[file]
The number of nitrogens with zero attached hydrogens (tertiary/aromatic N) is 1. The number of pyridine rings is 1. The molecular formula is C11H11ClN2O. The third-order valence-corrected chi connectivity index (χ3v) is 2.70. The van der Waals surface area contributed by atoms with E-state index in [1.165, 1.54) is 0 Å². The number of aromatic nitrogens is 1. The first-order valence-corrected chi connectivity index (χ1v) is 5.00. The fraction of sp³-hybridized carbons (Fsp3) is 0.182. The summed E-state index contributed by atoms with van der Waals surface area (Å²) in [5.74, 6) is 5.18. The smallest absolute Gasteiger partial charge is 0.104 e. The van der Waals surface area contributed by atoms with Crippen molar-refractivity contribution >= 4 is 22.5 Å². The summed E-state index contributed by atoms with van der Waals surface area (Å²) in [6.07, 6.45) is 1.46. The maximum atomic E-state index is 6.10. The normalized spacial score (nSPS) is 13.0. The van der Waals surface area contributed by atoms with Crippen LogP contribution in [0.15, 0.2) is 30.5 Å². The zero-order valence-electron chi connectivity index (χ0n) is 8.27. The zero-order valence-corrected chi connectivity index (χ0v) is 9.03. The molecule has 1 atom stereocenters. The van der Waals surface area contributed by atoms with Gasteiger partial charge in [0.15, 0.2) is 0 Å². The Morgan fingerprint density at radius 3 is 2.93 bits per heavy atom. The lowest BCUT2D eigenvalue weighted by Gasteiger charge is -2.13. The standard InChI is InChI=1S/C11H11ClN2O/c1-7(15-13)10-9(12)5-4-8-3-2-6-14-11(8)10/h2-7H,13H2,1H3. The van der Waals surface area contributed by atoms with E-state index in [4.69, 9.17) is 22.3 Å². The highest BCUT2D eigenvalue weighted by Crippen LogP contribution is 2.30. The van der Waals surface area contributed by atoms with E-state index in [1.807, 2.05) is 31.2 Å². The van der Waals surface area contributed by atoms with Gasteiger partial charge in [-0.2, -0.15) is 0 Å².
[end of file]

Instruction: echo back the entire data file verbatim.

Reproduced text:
The number of nitrogens with zero attached hydrogens (tertiary/aromatic N) is 1. The number of pyridine rings is 1. The molecular formula is C11H11ClN2O. The third-order valence-corrected chi connectivity index (χ3v) is 2.70. The van der Waals surface area contributed by atoms with E-state index in [1.165, 1.54) is 0 Å². The number of aromatic nitrogens is 1. The first-order valence-corrected chi connectivity index (χ1v) is 5.00. The fraction of sp³-hybridized carbons (Fsp3) is 0.182. The summed E-state index contributed by atoms with van der Waals surface area (Å²) in [5.74, 6) is 5.18. The smallest absolute Gasteiger partial charge is 0.104 e. The van der Waals surface area contributed by atoms with Crippen molar-refractivity contribution >= 4 is 22.5 Å². The summed E-state index contributed by atoms with van der Waals surface area (Å²) in [6.07, 6.45) is 1.46. The maximum atomic E-state index is 6.10. The normalized spacial score (nSPS) is 13.0. The van der Waals surface area contributed by atoms with Crippen LogP contribution in [0.15, 0.2) is 30.5 Å². The zero-order valence-electron chi connectivity index (χ0n) is 8.27. The zero-order valence-corrected chi connectivity index (χ0v) is 9.03. The molecule has 1 atom stereocenters. The van der Waals surface area contributed by atoms with Gasteiger partial charge in [0.15, 0.2) is 0 Å². The Morgan fingerprint density at radius 3 is 2.93 bits per heavy atom. The lowest BCUT2D eigenvalue weighted by Gasteiger charge is -2.13. The standard InChI is InChI=1S/C11H11ClN2O/c1-7(15-13)10-9(12)5-4-8-3-2-6-14-11(8)10/h2-7H,13H2,1H3. The van der Waals surface area contributed by atoms with E-state index in [4.69, 9.17) is 22.3 Å². The highest BCUT2D eigenvalue weighted by Crippen LogP contribution is 2.30. The van der Waals surface area contributed by atoms with E-state index in [1.807, 2.05) is 31.2 Å². The van der Waals surface area contributed by atoms with Gasteiger partial charge in [-0.2, -0.15) is 0 Å².